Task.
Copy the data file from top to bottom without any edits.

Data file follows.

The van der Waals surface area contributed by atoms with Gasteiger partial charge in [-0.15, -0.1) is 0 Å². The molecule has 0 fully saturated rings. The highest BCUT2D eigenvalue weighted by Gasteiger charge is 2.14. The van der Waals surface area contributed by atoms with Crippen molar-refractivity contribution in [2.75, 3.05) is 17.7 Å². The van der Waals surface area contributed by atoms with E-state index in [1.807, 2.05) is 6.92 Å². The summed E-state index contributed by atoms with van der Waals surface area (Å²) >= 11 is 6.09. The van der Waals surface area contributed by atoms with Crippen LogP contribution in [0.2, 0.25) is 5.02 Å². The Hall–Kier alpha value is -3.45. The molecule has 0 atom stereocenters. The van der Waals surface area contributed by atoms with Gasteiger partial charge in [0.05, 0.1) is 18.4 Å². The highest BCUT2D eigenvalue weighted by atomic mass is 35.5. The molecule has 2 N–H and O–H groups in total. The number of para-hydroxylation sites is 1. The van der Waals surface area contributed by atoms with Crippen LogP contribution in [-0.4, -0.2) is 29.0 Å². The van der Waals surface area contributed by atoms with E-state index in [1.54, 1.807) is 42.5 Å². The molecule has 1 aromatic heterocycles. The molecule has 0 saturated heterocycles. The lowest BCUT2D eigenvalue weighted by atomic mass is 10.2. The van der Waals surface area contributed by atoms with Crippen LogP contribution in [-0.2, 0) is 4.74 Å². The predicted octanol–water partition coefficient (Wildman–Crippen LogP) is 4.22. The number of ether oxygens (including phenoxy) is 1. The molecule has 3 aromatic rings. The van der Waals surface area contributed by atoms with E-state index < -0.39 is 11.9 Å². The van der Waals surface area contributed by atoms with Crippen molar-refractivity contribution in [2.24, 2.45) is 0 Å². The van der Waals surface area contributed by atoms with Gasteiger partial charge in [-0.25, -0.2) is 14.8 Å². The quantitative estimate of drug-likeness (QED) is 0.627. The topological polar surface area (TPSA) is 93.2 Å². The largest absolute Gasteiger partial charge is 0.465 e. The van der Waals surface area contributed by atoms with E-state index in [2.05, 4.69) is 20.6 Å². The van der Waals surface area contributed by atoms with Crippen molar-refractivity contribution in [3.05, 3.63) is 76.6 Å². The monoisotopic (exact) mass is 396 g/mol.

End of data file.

The van der Waals surface area contributed by atoms with Gasteiger partial charge in [-0.15, -0.1) is 0 Å². The molecule has 0 fully saturated rings. The highest BCUT2D eigenvalue weighted by Gasteiger charge is 2.14. The van der Waals surface area contributed by atoms with Crippen molar-refractivity contribution in [2.75, 3.05) is 17.7 Å². The van der Waals surface area contributed by atoms with E-state index in [1.807, 2.05) is 6.92 Å². The summed E-state index contributed by atoms with van der Waals surface area (Å²) >= 11 is 6.09. The van der Waals surface area contributed by atoms with Crippen LogP contribution in [0.2, 0.25) is 5.02 Å². The Hall–Kier alpha value is -3.45. The molecule has 0 atom stereocenters. The van der Waals surface area contributed by atoms with Gasteiger partial charge in [0.05, 0.1) is 18.4 Å². The highest BCUT2D eigenvalue weighted by atomic mass is 35.5. The molecule has 2 N–H and O–H groups in total. The number of para-hydroxylation sites is 1. The van der Waals surface area contributed by atoms with Crippen LogP contribution in [-0.4, -0.2) is 29.0 Å². The van der Waals surface area contributed by atoms with E-state index in [1.54, 1.807) is 42.5 Å². The molecule has 1 aromatic heterocycles. The molecule has 0 saturated heterocycles. The lowest BCUT2D eigenvalue weighted by atomic mass is 10.2. The van der Waals surface area contributed by atoms with Crippen LogP contribution in [-0.2, 0) is 4.74 Å². The predicted octanol–water partition coefficient (Wildman–Crippen LogP) is 4.22. The number of ether oxygens (including phenoxy) is 1. The molecule has 3 aromatic rings. The van der Waals surface area contributed by atoms with E-state index < -0.39 is 11.9 Å². The van der Waals surface area contributed by atoms with Crippen molar-refractivity contribution in [2.24, 2.45) is 0 Å². The van der Waals surface area contributed by atoms with Gasteiger partial charge in [-0.25, -0.2) is 14.8 Å². The quantitative estimate of drug-likeness (QED) is 0.627. The topological polar surface area (TPSA) is 93.2 Å². The largest absolute Gasteiger partial charge is 0.465 e. The van der Waals surface area contributed by atoms with E-state index in [2.05, 4.69) is 20.6 Å². The van der Waals surface area contributed by atoms with Crippen molar-refractivity contribution in [3.05, 3.63) is 76.6 Å². The monoisotopic (exact) mass is 396 g/mol.